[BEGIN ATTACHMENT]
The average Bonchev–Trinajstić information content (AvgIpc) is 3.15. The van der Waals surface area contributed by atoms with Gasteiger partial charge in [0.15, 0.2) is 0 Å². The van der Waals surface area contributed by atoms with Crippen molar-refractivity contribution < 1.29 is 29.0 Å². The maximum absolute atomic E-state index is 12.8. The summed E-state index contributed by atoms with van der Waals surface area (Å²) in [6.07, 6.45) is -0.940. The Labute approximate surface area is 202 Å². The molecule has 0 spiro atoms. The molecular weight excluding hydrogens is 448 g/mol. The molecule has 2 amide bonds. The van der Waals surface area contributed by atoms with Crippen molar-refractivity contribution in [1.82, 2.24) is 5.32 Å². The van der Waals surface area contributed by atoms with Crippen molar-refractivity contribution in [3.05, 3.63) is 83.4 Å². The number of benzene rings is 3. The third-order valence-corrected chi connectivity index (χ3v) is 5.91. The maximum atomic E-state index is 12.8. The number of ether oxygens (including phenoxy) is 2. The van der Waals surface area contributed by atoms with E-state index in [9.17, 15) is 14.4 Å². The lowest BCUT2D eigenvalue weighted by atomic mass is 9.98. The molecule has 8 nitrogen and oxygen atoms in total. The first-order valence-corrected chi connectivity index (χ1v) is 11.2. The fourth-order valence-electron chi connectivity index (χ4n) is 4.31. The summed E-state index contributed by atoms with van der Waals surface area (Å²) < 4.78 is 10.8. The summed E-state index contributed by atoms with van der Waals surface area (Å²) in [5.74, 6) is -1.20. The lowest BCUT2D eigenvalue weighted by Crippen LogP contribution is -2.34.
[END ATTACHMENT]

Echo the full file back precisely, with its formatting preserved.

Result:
The average Bonchev–Trinajstić information content (AvgIpc) is 3.15. The van der Waals surface area contributed by atoms with Gasteiger partial charge in [0.15, 0.2) is 0 Å². The van der Waals surface area contributed by atoms with Crippen molar-refractivity contribution < 1.29 is 29.0 Å². The maximum absolute atomic E-state index is 12.8. The summed E-state index contributed by atoms with van der Waals surface area (Å²) in [6.07, 6.45) is -0.940. The Labute approximate surface area is 202 Å². The molecule has 0 spiro atoms. The molecular weight excluding hydrogens is 448 g/mol. The molecule has 2 amide bonds. The van der Waals surface area contributed by atoms with Crippen molar-refractivity contribution in [1.82, 2.24) is 5.32 Å². The van der Waals surface area contributed by atoms with Crippen molar-refractivity contribution in [3.05, 3.63) is 83.4 Å². The number of benzene rings is 3. The third-order valence-corrected chi connectivity index (χ3v) is 5.91. The maximum atomic E-state index is 12.8. The number of ether oxygens (including phenoxy) is 2. The van der Waals surface area contributed by atoms with E-state index in [9.17, 15) is 14.4 Å². The lowest BCUT2D eigenvalue weighted by atomic mass is 9.98. The molecule has 8 nitrogen and oxygen atoms in total. The first-order valence-corrected chi connectivity index (χ1v) is 11.2. The fourth-order valence-electron chi connectivity index (χ4n) is 4.31. The summed E-state index contributed by atoms with van der Waals surface area (Å²) < 4.78 is 10.8. The summed E-state index contributed by atoms with van der Waals surface area (Å²) in [5.74, 6) is -1.20. The lowest BCUT2D eigenvalue weighted by Crippen LogP contribution is -2.34.